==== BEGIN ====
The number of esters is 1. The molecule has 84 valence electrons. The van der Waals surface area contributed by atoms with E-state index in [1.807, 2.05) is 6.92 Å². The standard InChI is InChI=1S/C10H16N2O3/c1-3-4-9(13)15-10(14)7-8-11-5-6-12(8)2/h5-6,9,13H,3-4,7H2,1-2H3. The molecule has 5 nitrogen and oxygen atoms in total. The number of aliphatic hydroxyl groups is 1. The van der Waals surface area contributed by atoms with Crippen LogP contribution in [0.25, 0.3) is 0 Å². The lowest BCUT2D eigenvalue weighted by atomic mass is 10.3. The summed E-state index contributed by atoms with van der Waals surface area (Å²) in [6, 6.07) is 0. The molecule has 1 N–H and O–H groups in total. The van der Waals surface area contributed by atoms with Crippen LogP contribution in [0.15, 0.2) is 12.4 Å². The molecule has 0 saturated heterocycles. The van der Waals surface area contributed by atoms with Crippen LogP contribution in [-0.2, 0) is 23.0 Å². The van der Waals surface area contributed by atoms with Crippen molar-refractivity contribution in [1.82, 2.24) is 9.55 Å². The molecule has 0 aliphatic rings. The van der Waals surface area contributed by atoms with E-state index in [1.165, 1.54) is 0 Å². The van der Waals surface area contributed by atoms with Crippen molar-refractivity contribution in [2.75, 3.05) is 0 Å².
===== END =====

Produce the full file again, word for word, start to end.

The number of esters is 1. The molecule has 84 valence electrons. The van der Waals surface area contributed by atoms with E-state index in [1.807, 2.05) is 6.92 Å². The standard InChI is InChI=1S/C10H16N2O3/c1-3-4-9(13)15-10(14)7-8-11-5-6-12(8)2/h5-6,9,13H,3-4,7H2,1-2H3. The molecule has 5 nitrogen and oxygen atoms in total. The number of aliphatic hydroxyl groups is 1. The van der Waals surface area contributed by atoms with Crippen LogP contribution in [0.25, 0.3) is 0 Å². The lowest BCUT2D eigenvalue weighted by atomic mass is 10.3. The summed E-state index contributed by atoms with van der Waals surface area (Å²) in [6, 6.07) is 0. The molecule has 1 N–H and O–H groups in total. The van der Waals surface area contributed by atoms with Crippen LogP contribution in [0.15, 0.2) is 12.4 Å². The molecule has 0 saturated heterocycles. The van der Waals surface area contributed by atoms with Crippen LogP contribution in [-0.2, 0) is 23.0 Å². The van der Waals surface area contributed by atoms with Crippen molar-refractivity contribution in [1.82, 2.24) is 9.55 Å². The molecule has 0 aliphatic rings. The van der Waals surface area contributed by atoms with E-state index in [1.165, 1.54) is 0 Å². The van der Waals surface area contributed by atoms with Crippen molar-refractivity contribution in [2.75, 3.05) is 0 Å².